My article in this week’s Cornish Guardian addresses the inequality in British Society. It will be as follows:
I have a strong belief we should do all that we can to build a more equal and just society.
But the newspapers and the news on radio or television are full of evidence of the inequality throughout British society.
A number of Anglican bishops, Chairs of Methodist Districts and prominent Quakers have come together to launch what has been described as an “unprecedented attack” on the Conservative-led Coalition.
Standing up for the less-well-off, they have condemned the Coalition’s welfare cuts which they said had left many “facing hunger and hardship,” adding that the Prime Minister had a “moral duty” to tackle the growing number of families struggling to put food on the table.
In a joint letter, these religious leaders said: “
is the world’s seventh largest economy and yet people are going hungry. We
must, as a society, face up to the fact that over half of people using
foodbanks have been put in that situation by cutbacks to and failures in the
benefit system, whether it be payment delays or punitive sanctions.”
They also noted that: “Half a million people had visited foodbanks since last Easter, while 5,500 people were admitted to hospital in the
malnutrition last year.”
Contrast that to what else has been in the news in the last few days.
A number of British banks are considering awarding bonuses of share options worth many millions of pounds to their Chief Executives in future years, in order to circumvent an EU cap on bankers’ bonuses. One report stated that certain bankers even had the ability to earn 700% of the value of their already high salaries in additional bonuses.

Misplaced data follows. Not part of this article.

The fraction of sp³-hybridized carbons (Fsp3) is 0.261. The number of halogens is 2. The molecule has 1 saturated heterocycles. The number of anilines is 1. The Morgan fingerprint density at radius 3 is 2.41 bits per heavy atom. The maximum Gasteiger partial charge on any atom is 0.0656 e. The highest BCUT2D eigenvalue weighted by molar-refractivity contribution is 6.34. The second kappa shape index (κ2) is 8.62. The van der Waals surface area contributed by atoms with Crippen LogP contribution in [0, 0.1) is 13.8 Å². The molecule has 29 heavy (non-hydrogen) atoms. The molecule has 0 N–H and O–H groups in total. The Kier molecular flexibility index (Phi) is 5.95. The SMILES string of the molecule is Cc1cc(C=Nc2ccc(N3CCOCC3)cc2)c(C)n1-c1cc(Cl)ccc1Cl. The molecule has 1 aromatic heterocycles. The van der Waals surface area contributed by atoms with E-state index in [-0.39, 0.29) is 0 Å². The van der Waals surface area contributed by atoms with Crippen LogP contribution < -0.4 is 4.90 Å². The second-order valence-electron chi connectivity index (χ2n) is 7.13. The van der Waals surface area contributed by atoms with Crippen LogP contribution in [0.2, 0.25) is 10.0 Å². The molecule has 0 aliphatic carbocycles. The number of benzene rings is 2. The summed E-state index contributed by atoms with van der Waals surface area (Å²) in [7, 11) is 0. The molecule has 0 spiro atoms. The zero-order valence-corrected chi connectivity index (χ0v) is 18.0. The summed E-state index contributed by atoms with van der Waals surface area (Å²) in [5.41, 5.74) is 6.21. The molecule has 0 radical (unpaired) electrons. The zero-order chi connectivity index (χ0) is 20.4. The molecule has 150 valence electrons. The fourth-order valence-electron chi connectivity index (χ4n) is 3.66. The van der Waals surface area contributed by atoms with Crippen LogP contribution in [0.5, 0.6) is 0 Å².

There has also been outrage at the news that a former BBC presenter was caught claiming to be a second-hand car dealer so that he could avoid paying £400,000 in tax! Apparently, it was part of a “highly complicated Working Wheels tax avoidance scheme” that has also attracted the attention of another 450 extremely rich individuals.
And then there was the announcement that Manchester United had agreed a new five-and-a-half year contract with Wayne Rooney, for which he will be paid £300,000-a-week.
I simply do not believe that it can be right that so many people in communities across the United Kingdom are struggling while doing worthwhile jobs at the minimum wage of £6.31 (£252.40 for a 40 hour week) – when a footballer, however skilled, gets 1,188-times as much. And that is not even including his sponsorship deals!